Social presence

The Big Problem When Executives Fail To Create A Social Presence

Many times I have come to talk with/to a group of senior executives about digital marketing and new tech and, in my pre-work, discover how poorly represented they are on social media. As some of you will know, I’ve long advocated that executives ought to have a strong social presence, as a condition of doing business.  The chief arguments I use for top executives are usually for the benefit of the business and leave out the personal advantages (even though these are the most forceful reasons, actually). The “business” reasons include the fact that having a social media presence will help:

  • to understand the digital/social media
  • to make the right decisions in digital marketing
  • to listen to customers
  • to engage with customers directly
  • to set the right example for the rest of the company
  • to show your personality to customers, stakeholders and employees
  • ….

 Making a Social Presence Overnight

Despite all these strong business reasons, most executives continue to be, at best, modestly present on social media. And these are the same executives who say they are frustrated about the slow pace of change in the organization. Opening a Twitter account or having the Communications Team set up a LinkedIn account is not what I mean by having a social presence. The CEO of L’Oreal, Jean-Paul Agon, for example, has this LinkedIn account:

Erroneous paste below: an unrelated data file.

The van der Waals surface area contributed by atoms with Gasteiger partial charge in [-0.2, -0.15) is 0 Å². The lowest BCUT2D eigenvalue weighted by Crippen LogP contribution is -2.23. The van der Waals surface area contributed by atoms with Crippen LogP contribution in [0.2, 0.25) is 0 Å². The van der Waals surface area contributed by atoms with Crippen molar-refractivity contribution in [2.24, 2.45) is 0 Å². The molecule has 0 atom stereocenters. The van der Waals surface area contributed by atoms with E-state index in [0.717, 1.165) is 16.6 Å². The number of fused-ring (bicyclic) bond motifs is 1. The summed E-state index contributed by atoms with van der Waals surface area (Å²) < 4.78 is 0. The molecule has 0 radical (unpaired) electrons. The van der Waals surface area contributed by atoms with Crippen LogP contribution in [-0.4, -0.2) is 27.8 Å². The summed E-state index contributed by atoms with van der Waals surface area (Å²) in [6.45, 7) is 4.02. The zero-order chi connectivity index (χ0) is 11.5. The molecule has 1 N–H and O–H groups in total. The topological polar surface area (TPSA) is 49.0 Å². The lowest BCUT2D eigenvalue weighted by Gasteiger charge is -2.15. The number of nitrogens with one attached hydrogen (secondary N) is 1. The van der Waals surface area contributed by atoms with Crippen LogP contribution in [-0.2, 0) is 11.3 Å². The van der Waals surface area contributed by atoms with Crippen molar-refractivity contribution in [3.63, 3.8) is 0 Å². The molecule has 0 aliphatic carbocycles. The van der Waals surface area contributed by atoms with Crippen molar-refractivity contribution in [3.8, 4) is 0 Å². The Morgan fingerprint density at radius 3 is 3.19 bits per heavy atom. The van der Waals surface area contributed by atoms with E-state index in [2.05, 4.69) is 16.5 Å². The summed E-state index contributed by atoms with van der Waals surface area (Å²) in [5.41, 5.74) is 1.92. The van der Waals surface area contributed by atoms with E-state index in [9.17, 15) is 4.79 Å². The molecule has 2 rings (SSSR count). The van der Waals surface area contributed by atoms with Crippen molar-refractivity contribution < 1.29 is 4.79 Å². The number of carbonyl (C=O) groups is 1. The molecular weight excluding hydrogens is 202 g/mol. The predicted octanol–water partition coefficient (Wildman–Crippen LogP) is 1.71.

Social Presence CEO Jean-Paul Agon

Does Jean-Paul Agon even understand the message he is sending out with such an account? I would suspect not. Shame on his counselors (read: the Chief Digital Officer) on not alerting him!

Personally speaking

And yet… the best reasons for senior executives to develop a social presence are eminently personal. Social media provides a fantastic way to stay up-to-date with one’s personal passions, not to mention one’s friends and family around the world. Social media is a wonderful way to continue to learn and stay curious. It is, moreover, a way to test and/or validate one’s knowledge of the changing markets. And,when it comes to changing jobs, having a well-developed social presence is immensely important, not to say indispensable.

The personal reasons that trumps all…

Some days I laugh to myself when I get a Linkedin invitation to connect from older businessmen (virtually always men). Often, the connection request is followed, after only a short period, by an email “out of the blue.” Almost inevitably, the message revolves around some kind of change in career … And the problem is that they have no social presence, no social proof and are rather disrespectful of the social media mores (not to say comical) in their efforts. A strong social presence cannot just be invented overnight.

One day you will all be on the market. For Mr Agon, his time will come, and surely he won’t need a social presence. However, the issue remains hyper true for his colleagues and underlings. I say:

To take a parallel with the old-fashioned push marketing mindset, you just can’t buy an audience and a network.

Your thoughts and reactions?

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